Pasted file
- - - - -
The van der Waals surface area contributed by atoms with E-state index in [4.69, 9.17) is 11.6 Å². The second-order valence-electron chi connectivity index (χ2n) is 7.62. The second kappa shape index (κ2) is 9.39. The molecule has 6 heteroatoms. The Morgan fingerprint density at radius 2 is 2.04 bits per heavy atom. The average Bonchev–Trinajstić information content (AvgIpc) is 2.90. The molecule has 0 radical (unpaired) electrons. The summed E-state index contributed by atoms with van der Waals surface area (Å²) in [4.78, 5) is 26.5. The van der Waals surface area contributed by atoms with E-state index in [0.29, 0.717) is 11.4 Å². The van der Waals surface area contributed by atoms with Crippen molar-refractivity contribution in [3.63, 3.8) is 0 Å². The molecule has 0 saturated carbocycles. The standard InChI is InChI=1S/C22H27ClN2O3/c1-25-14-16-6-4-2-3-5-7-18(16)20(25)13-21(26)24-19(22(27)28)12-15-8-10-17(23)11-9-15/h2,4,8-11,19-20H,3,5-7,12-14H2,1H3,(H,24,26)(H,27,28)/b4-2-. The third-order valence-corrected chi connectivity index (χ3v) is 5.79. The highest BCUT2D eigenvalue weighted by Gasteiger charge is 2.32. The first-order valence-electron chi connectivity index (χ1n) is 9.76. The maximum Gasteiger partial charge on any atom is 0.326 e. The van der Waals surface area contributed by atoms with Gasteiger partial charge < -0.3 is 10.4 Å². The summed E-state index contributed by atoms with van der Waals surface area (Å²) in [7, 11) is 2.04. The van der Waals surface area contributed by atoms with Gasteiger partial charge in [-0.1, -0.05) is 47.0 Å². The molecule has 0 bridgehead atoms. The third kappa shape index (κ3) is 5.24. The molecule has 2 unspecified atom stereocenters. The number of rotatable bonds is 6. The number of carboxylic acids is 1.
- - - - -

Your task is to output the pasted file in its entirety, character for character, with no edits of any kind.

The van der Waals surface area contributed by atoms with E-state index in [4.69, 9.17) is 11.6 Å². The second-order valence-electron chi connectivity index (χ2n) is 7.62. The second kappa shape index (κ2) is 9.39. The molecule has 6 heteroatoms. The Morgan fingerprint density at radius 2 is 2.04 bits per heavy atom. The average Bonchev–Trinajstić information content (AvgIpc) is 2.90. The molecule has 0 radical (unpaired) electrons. The summed E-state index contributed by atoms with van der Waals surface area (Å²) in [4.78, 5) is 26.5. The van der Waals surface area contributed by atoms with E-state index in [0.29, 0.717) is 11.4 Å². The van der Waals surface area contributed by atoms with Crippen molar-refractivity contribution in [3.63, 3.8) is 0 Å². The molecule has 0 saturated carbocycles. The standard InChI is InChI=1S/C22H27ClN2O3/c1-25-14-16-6-4-2-3-5-7-18(16)20(25)13-21(26)24-19(22(27)28)12-15-8-10-17(23)11-9-15/h2,4,8-11,19-20H,3,5-7,12-14H2,1H3,(H,24,26)(H,27,28)/b4-2-. The third-order valence-corrected chi connectivity index (χ3v) is 5.79. The highest BCUT2D eigenvalue weighted by Gasteiger charge is 2.32. The first-order valence-electron chi connectivity index (χ1n) is 9.76. The maximum Gasteiger partial charge on any atom is 0.326 e. The van der Waals surface area contributed by atoms with Gasteiger partial charge < -0.3 is 10.4 Å². The summed E-state index contributed by atoms with van der Waals surface area (Å²) in [7, 11) is 2.04. The van der Waals surface area contributed by atoms with Gasteiger partial charge in [-0.1, -0.05) is 47.0 Å². The molecule has 0 bridgehead atoms. The third kappa shape index (κ3) is 5.24. The molecule has 2 unspecified atom stereocenters. The number of rotatable bonds is 6. The number of carboxylic acids is 1.